I lived in the little town of Harrisburg, North Carolina, for about 16 years. For as long as I can remember, every summer I looked forward to the annual 4th of July parade that took over one side of the street through town. I would get up early on a Saturday morning, put my red, white, and blue beads around my neck, grab my camera, and head off to Harrisburg Presbyterian Church, where I would stake out a place to sit with a good view. I usually went with my dad, and occasionally my sisters would make an appearance. A summer morning in July usually meant you were sweating by 11 a.m., but as long as I had a pair of sunglasses and some water to drink, I was okay.
The church I used to attend would have slices of watermelon and ice cold water for the crowds. They would even set up chairs in front of the church for places to sit. Across the street, Bojangles would be raking it in, with parade watchers so eager for a good spot on the side of the street that they skipped breakfast that morning. Companies, town council members, pageant winners and other participants would roll down the street in a slow procession. The Cabarrus County Sheriff’s Office and Harrisburg Fire Department would have their spots in the parade too, greeted by hoots and hollers as they marched with the North Carolina flag and the American flag, or crept slowly by in Engine 2, occasionally sounding the horn and sirens. Floats with military veterans and active US soldiers passed by, greeted with the same array of cheers.
The celebration continues with deliciously deep fried carnival food (funnel cakes, Oreos), and vendors selling all kinds of gifts and gadgets. Set up on the multipurpose field in the park are games and rides for the kids and it is all encompassed by the sounds of local bands rocking their hearts out on a stage in the far corner of the field. It is a day made for celebrations, and the best part is what happens when the sun goes down. Blankets and towels spread all over the grassy areas in the park, friends and families wait anxiously for the grand finale of the celebration—fireworks. The lights go out in the park. Then it is dark, there’s a boom, and the sky is filled with a burst of colors. People “ooh” and “aah” and clap, and wait for the next one to illuminate the sky.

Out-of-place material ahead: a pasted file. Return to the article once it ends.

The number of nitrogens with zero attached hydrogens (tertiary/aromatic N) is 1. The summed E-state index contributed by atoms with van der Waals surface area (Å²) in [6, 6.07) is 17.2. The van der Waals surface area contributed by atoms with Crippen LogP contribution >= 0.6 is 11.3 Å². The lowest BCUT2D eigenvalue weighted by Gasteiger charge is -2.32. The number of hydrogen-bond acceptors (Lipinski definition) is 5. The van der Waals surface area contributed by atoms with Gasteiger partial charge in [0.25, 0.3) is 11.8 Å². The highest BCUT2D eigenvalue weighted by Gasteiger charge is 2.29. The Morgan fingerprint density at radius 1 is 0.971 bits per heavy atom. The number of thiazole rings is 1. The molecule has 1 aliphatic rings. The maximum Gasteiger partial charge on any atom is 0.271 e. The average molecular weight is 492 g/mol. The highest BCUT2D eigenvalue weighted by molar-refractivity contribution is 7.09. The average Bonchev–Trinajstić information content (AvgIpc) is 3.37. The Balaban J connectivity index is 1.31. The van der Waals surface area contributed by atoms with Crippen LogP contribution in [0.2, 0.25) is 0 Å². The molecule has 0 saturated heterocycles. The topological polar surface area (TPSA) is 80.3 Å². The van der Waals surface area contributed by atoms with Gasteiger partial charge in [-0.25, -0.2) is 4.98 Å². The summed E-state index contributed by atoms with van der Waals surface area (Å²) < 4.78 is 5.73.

Sure, the parades are ways to advertise for some companies, a way to show off a brand new or restored car (usually a Mustang or a Camaro), or show the talent of the local high school bands—but it is also more than that. In between the parade and other festivities, the 4th of July is a time to honor our beautiful country and celebrate its independence, our freedom. It is great seeing hundreds of people dressed in patriotic colors, flags waving in the air, proud to be able to stand and watch a parade in the early morning heat.
There is just something about the 4th that I love, and even though this year is the first time I will not be going to the Harrisburg July 4th celebration, my excitement for the holiday is not lost. Instead I will be gearing up for the 17th Annual Battleship Blast in Wilmington, North Carolina. If you happen to be in Wilmington, come out and join the fun. If you are not, make plans to celebrate at a 4th of July celebration where you are. It is time to pull out those reds, whites, and blues and celebrate our independence.